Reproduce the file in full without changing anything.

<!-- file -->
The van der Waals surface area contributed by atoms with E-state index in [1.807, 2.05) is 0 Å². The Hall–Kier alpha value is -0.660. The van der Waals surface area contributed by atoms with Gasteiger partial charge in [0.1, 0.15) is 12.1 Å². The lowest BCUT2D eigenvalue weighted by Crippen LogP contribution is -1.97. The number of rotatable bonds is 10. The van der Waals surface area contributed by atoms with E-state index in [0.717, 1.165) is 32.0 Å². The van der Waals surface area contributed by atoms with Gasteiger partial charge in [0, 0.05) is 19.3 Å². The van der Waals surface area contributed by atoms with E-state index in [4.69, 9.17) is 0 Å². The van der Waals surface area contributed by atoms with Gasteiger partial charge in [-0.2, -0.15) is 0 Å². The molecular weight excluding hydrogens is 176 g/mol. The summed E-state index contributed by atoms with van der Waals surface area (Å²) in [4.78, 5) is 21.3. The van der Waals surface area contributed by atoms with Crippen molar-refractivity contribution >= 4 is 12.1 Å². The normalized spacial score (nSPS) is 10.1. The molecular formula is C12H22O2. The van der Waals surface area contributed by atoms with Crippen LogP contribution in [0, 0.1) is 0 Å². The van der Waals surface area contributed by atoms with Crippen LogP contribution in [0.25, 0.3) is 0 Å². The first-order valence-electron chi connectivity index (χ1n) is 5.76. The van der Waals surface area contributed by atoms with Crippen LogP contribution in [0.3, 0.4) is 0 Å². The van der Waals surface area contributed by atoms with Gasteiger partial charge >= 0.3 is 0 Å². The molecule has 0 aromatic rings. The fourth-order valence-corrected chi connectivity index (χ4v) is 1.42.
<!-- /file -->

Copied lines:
The van der Waals surface area contributed by atoms with E-state index in [1.807, 2.05) is 0 Å². The Hall–Kier alpha value is -0.660. The van der Waals surface area contributed by atoms with Gasteiger partial charge in [0.1, 0.15) is 12.1 Å². The lowest BCUT2D eigenvalue weighted by Crippen LogP contribution is -1.97. The number of rotatable bonds is 10. The van der Waals surface area contributed by atoms with E-state index in [0.717, 1.165) is 32.0 Å². The van der Waals surface area contributed by atoms with Gasteiger partial charge in [0, 0.05) is 19.3 Å². The van der Waals surface area contributed by atoms with E-state index in [4.69, 9.17) is 0 Å². The van der Waals surface area contributed by atoms with Gasteiger partial charge in [-0.2, -0.15) is 0 Å². The molecular weight excluding hydrogens is 176 g/mol. The summed E-state index contributed by atoms with van der Waals surface area (Å²) in [4.78, 5) is 21.3. The van der Waals surface area contributed by atoms with Crippen molar-refractivity contribution >= 4 is 12.1 Å². The normalized spacial score (nSPS) is 10.1. The molecular formula is C12H22O2. The van der Waals surface area contributed by atoms with Crippen LogP contribution in [0, 0.1) is 0 Å². The van der Waals surface area contributed by atoms with Crippen LogP contribution in [0.25, 0.3) is 0 Å². The first-order valence-electron chi connectivity index (χ1n) is 5.76. The van der Waals surface area contributed by atoms with Crippen LogP contribution in [0.3, 0.4) is 0 Å². The van der Waals surface area contributed by atoms with Gasteiger partial charge >= 0.3 is 0 Å². The molecule has 0 aromatic rings. The fourth-order valence-corrected chi connectivity index (χ4v) is 1.42.